Amid climate change, appliances such as fans can be lifesaving, especially for women and the elderly who traditionally spend more time at home. Many people who need fans do not currently have access to them. Compared with other technologies, such as air conditioners, efficient, solar-powered fans are a low-cost and practical solution to keep people cool. They are accessible for people with low incomes and better suited to those living in rural areas that are not connected to the national electricity grid.
In Pakistan, people are increasingly having to adapt to scorching heat for eight months of the year, with temperatures expected to rise faster than the global average from climate change. Over 25% of people in Pakistan live off-grid and the energy grid is notoriously unreliable. It is also estimated that in Pakistan and Bangladesh, 15 – 30% of people still lack access to electricity.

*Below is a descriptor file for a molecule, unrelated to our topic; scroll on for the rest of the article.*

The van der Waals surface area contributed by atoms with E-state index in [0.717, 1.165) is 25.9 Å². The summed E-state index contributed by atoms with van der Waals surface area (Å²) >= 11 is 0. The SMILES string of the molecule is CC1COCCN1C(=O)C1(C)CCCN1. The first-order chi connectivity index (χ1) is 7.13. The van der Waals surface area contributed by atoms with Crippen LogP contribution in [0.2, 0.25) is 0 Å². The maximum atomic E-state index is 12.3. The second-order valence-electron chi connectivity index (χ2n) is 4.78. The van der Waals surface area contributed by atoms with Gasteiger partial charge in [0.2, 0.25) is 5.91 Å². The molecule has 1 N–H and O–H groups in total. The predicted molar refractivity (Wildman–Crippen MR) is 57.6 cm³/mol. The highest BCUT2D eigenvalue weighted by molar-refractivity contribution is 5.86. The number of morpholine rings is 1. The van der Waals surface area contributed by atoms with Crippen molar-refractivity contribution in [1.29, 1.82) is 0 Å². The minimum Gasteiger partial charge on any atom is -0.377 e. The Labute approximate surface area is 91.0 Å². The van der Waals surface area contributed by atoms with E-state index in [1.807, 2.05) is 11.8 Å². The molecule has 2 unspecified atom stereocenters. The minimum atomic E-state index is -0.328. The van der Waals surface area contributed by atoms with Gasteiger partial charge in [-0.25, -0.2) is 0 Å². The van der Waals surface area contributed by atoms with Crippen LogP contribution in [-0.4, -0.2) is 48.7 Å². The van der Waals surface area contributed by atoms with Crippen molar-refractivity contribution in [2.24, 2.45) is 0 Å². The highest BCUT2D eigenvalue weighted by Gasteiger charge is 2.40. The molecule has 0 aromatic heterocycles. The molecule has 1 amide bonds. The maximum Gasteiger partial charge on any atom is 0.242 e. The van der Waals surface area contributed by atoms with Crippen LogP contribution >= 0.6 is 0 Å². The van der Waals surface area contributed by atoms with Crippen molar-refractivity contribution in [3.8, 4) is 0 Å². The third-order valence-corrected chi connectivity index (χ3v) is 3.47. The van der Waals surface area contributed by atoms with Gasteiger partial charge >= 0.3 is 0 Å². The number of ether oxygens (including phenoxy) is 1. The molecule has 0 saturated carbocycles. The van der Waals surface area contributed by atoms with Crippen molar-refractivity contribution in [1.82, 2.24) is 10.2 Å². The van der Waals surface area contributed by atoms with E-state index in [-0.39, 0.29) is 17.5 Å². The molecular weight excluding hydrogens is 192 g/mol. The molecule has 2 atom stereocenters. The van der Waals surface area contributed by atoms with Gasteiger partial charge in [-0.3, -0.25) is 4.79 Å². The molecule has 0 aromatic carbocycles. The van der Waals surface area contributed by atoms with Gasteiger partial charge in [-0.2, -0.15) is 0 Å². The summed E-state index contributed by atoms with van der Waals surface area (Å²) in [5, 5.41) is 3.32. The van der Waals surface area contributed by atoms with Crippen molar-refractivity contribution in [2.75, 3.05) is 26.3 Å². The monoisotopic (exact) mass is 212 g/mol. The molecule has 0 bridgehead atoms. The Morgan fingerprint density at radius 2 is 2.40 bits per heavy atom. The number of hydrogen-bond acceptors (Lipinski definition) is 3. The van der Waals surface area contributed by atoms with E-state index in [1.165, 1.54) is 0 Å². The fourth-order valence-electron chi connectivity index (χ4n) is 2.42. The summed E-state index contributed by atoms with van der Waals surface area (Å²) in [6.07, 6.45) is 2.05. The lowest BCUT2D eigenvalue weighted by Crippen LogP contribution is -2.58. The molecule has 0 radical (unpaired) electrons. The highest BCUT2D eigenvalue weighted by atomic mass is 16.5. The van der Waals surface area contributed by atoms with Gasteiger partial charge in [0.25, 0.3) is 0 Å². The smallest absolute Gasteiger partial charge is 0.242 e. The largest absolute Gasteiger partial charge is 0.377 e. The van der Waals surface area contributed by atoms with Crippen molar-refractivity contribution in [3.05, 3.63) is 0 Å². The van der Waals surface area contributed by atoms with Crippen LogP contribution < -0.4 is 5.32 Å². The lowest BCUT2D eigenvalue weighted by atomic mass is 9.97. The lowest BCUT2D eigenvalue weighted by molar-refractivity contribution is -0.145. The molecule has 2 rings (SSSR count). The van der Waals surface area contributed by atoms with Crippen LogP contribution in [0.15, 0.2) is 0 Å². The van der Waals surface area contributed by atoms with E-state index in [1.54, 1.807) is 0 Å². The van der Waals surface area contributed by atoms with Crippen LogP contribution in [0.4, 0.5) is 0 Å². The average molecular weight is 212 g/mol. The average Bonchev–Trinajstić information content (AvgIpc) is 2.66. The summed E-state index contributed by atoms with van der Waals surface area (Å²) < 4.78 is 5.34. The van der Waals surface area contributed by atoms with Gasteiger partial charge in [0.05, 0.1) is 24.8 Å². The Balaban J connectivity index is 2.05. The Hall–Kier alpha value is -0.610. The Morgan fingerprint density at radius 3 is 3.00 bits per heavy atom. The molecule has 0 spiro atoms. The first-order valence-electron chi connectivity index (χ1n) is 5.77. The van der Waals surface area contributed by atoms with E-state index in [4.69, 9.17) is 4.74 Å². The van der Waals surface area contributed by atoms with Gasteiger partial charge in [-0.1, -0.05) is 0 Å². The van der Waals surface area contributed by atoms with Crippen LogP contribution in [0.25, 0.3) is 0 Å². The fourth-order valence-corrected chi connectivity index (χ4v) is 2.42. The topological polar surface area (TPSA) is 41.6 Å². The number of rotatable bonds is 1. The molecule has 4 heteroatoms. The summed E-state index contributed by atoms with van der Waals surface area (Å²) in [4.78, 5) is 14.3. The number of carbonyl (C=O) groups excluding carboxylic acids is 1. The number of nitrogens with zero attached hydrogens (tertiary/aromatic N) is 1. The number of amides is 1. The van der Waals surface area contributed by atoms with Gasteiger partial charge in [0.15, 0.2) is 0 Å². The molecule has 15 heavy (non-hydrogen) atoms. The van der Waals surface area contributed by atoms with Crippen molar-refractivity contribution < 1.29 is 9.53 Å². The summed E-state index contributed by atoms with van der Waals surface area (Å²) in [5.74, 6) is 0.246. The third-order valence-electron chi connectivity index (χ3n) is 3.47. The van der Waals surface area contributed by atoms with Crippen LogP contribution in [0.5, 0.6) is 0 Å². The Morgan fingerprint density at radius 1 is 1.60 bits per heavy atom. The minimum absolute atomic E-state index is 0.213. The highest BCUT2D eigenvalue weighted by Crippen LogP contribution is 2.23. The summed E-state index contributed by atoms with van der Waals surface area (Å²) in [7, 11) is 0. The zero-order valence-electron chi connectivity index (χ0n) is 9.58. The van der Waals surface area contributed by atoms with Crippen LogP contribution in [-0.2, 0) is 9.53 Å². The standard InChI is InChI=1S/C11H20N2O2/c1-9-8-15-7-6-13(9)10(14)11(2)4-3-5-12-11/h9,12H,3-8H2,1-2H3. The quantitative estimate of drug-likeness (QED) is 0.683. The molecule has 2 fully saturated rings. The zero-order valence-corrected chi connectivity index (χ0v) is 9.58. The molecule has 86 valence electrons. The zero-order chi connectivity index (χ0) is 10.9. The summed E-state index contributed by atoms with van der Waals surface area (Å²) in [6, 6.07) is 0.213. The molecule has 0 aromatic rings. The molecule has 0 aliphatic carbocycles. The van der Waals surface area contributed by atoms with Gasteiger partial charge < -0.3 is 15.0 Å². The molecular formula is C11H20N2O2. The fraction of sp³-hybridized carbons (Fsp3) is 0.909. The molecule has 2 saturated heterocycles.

As such, fans must run for 18-20 hours a day to avoid dehydration and help children sleep. Many existing fans are inefficient and expensive to run. The Efficiency for Access Research and Development Fund, managed by Energy Saving Trust, awarded Harness Energy, Pakistan a grant to develop highly efficient solar-powered fans for use in rural and hard-to-reach areas.
This fan can be powered by a 12V solar system, any battery or an AC/DC adapter, and is also more energy efficient than other fans on the market. It uses a highly efficient motor (brushless DC) that conserves energy and increases the lifespan and reliability of the product.